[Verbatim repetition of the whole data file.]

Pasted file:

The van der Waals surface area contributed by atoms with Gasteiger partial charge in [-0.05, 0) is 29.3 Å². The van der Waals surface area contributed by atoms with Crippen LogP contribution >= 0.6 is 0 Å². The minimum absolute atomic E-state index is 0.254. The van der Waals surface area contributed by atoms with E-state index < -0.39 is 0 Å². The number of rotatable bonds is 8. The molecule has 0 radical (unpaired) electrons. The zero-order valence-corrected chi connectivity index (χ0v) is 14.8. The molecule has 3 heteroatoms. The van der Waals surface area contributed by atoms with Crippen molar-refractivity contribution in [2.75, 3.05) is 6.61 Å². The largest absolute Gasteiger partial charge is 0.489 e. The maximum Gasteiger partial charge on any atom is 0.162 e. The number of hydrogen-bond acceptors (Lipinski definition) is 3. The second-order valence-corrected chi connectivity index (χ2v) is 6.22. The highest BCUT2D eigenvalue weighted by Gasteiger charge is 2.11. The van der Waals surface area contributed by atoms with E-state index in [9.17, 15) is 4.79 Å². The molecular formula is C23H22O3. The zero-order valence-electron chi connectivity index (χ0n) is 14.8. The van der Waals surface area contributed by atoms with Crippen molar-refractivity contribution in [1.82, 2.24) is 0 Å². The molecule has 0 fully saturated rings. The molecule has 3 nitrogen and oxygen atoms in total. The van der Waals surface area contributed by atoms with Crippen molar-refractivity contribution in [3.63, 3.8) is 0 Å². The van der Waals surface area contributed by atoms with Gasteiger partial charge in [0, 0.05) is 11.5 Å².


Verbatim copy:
The van der Waals surface area contributed by atoms with Gasteiger partial charge in [-0.05, 0) is 29.3 Å². The van der Waals surface area contributed by atoms with Crippen LogP contribution >= 0.6 is 0 Å². The minimum absolute atomic E-state index is 0.254. The van der Waals surface area contributed by atoms with E-state index < -0.39 is 0 Å². The number of rotatable bonds is 8. The molecule has 0 radical (unpaired) electrons. The zero-order valence-corrected chi connectivity index (χ0v) is 14.8. The molecule has 3 heteroatoms. The van der Waals surface area contributed by atoms with Crippen molar-refractivity contribution in [2.75, 3.05) is 6.61 Å². The largest absolute Gasteiger partial charge is 0.489 e. The maximum Gasteiger partial charge on any atom is 0.162 e. The number of hydrogen-bond acceptors (Lipinski definition) is 3. The second-order valence-corrected chi connectivity index (χ2v) is 6.22. The highest BCUT2D eigenvalue weighted by Gasteiger charge is 2.11. The van der Waals surface area contributed by atoms with E-state index in [9.17, 15) is 4.79 Å². The molecular formula is C23H22O3. The zero-order valence-electron chi connectivity index (χ0n) is 14.8. The van der Waals surface area contributed by atoms with Crippen molar-refractivity contribution in [1.82, 2.24) is 0 Å². The molecule has 0 fully saturated rings. The molecule has 3 nitrogen and oxygen atoms in total. The van der Waals surface area contributed by atoms with Crippen molar-refractivity contribution in [3.63, 3.8) is 0 Å². The van der Waals surface area contributed by atoms with Gasteiger partial charge in [0, 0.05) is 11.5 Å².